Don’t get him wet, keep him out of bright light and never feed him after midnight. When Billy Peltzer inadvertently breaks the three rules of thumb concerning his new- strange but adorable- pet, he unleashes a horde of mischievous gremlins on a small town.
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Was never a particular fan of this one even as a kid. Much prefer Dante's 'The Howling'; that was a film that understood its genre and gave it a real subtext. Performances all around are weak, to be kind, especially the two young leads. Some inspired moments of lunacy and in-jokes but still results in a film that seems much longer than its run time. Effects hold up pretty good save some crowd and walking shots.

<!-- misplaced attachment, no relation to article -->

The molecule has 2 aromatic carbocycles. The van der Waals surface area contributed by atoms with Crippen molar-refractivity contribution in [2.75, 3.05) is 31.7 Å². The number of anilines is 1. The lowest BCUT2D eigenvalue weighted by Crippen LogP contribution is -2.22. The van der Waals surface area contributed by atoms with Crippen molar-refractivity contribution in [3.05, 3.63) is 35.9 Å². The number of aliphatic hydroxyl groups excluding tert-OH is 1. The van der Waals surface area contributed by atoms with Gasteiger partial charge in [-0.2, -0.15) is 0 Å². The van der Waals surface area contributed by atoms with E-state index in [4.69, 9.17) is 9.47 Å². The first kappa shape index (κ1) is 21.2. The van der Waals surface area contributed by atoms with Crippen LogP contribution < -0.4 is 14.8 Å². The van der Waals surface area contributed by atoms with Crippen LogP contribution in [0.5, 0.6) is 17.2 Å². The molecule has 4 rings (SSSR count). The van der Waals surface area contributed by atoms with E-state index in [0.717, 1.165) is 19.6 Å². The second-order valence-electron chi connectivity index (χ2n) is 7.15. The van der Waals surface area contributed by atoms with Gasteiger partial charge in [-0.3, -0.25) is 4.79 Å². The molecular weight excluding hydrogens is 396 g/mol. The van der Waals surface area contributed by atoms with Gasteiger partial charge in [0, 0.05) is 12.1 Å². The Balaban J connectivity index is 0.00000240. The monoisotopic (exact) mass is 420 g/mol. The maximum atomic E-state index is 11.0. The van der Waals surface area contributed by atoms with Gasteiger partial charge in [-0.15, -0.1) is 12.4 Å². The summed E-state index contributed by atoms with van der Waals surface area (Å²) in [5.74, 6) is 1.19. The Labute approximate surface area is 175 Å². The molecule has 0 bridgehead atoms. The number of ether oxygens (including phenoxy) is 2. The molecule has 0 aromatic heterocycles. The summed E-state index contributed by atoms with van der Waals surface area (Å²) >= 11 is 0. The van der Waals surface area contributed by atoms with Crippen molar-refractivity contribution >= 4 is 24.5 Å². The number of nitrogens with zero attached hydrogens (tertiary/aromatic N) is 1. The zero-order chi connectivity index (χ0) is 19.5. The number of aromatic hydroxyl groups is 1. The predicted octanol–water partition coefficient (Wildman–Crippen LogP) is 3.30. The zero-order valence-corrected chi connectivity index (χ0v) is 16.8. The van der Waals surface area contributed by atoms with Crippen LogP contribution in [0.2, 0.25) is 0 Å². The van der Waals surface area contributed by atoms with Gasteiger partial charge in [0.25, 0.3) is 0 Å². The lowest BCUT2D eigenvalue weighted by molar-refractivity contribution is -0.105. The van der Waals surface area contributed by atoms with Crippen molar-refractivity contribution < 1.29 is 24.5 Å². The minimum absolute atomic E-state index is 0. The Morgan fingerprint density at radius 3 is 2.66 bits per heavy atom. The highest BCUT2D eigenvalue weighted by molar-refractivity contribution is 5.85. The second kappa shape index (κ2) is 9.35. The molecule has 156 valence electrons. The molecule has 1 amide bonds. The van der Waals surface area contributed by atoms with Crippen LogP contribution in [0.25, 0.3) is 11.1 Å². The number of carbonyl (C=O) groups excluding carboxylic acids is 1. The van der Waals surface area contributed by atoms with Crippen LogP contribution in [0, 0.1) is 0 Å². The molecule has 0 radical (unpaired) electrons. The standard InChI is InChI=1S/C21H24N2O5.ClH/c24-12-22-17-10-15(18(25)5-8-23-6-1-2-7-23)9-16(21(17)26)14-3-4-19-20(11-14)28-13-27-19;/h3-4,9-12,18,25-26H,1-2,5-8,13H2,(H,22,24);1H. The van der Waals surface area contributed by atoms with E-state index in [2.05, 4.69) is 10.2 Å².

A middle ground between Dante's goofier work and his forays into darkness, on rewatch I wish he had embraced the latter more. I never found Billy's hero's journey that compelling. The best segment of the film being Billy's mom's encounter with Gremlins, the bit where she first picks up the knife is truly suspenseful moment and Dante morphing the fireplace's glow into something nightmarish is masterful.
You can read many of Dante's films as satirical responses to Spielberg. Here, Gremlins subverts the relentless adorability of E.T. Starting from a similar premise--cute alien companion--Spielberg is content to let ET just be our buddy while Gizmo spawns murderous grotesques. The film then takes great delight in torturing our pal Gizmo for the duration. ET is a celebration of cuteness, Gremlins a violence against it.
"Gremlins" is not a great picture, but it is perfect if we are talking about mixing horror and fun. I am really terrified in a scene, and I laughing big time just a few seconds later (the tavern is insane!). Dante re-tells us some of monster folclore, and he is quite good at it.